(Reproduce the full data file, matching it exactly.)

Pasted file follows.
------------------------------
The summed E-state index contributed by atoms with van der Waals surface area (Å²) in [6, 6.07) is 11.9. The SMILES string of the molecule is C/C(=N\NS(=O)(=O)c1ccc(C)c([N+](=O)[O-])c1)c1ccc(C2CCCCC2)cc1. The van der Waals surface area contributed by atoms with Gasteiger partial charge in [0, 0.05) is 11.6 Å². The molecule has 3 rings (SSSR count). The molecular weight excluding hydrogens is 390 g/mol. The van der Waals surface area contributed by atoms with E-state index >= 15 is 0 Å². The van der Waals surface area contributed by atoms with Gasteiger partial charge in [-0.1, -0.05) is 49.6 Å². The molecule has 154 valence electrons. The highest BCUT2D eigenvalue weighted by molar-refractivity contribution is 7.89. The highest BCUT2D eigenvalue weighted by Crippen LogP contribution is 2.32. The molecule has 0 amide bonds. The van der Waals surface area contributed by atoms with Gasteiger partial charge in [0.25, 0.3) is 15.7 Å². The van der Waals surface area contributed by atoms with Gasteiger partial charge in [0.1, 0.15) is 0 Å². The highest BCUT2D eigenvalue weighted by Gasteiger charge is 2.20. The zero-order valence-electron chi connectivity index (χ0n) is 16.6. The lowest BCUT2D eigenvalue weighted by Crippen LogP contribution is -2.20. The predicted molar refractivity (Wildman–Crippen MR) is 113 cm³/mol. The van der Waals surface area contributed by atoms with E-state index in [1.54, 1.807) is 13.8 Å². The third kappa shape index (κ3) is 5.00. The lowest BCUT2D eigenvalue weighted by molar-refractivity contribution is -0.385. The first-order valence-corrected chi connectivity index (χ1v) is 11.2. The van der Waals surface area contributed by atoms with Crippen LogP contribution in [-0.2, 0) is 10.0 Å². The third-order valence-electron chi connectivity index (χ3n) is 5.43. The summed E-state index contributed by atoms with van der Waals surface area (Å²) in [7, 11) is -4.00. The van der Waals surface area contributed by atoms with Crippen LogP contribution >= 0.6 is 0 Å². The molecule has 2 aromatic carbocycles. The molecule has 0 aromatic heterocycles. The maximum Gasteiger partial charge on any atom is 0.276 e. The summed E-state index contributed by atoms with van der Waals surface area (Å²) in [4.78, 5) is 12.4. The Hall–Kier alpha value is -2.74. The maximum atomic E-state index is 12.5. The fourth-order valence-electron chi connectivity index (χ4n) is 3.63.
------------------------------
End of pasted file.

The summed E-state index contributed by atoms with van der Waals surface area (Å²) in [6, 6.07) is 11.9. The SMILES string of the molecule is C/C(=N\NS(=O)(=O)c1ccc(C)c([N+](=O)[O-])c1)c1ccc(C2CCCCC2)cc1. The van der Waals surface area contributed by atoms with Gasteiger partial charge in [0, 0.05) is 11.6 Å². The molecule has 3 rings (SSSR count). The molecular weight excluding hydrogens is 390 g/mol. The van der Waals surface area contributed by atoms with E-state index >= 15 is 0 Å². The van der Waals surface area contributed by atoms with Gasteiger partial charge in [-0.1, -0.05) is 49.6 Å². The molecule has 154 valence electrons. The highest BCUT2D eigenvalue weighted by molar-refractivity contribution is 7.89. The highest BCUT2D eigenvalue weighted by Crippen LogP contribution is 2.32. The molecule has 0 amide bonds. The van der Waals surface area contributed by atoms with Gasteiger partial charge in [0.25, 0.3) is 15.7 Å². The van der Waals surface area contributed by atoms with Gasteiger partial charge in [0.1, 0.15) is 0 Å². The highest BCUT2D eigenvalue weighted by Gasteiger charge is 2.20. The zero-order valence-electron chi connectivity index (χ0n) is 16.6. The lowest BCUT2D eigenvalue weighted by Crippen LogP contribution is -2.20. The predicted molar refractivity (Wildman–Crippen MR) is 113 cm³/mol. The van der Waals surface area contributed by atoms with E-state index in [1.54, 1.807) is 13.8 Å². The third kappa shape index (κ3) is 5.00. The lowest BCUT2D eigenvalue weighted by molar-refractivity contribution is -0.385. The first-order valence-corrected chi connectivity index (χ1v) is 11.2. The van der Waals surface area contributed by atoms with Crippen LogP contribution in [-0.2, 0) is 10.0 Å². The third-order valence-electron chi connectivity index (χ3n) is 5.43. The summed E-state index contributed by atoms with van der Waals surface area (Å²) in [7, 11) is -4.00. The van der Waals surface area contributed by atoms with Crippen LogP contribution >= 0.6 is 0 Å². The molecule has 2 aromatic carbocycles. The molecule has 0 aromatic heterocycles. The maximum Gasteiger partial charge on any atom is 0.276 e. The summed E-state index contributed by atoms with van der Waals surface area (Å²) in [4.78, 5) is 12.4. The Hall–Kier alpha value is -2.74. The maximum atomic E-state index is 12.5. The fourth-order valence-electron chi connectivity index (χ4n) is 3.63.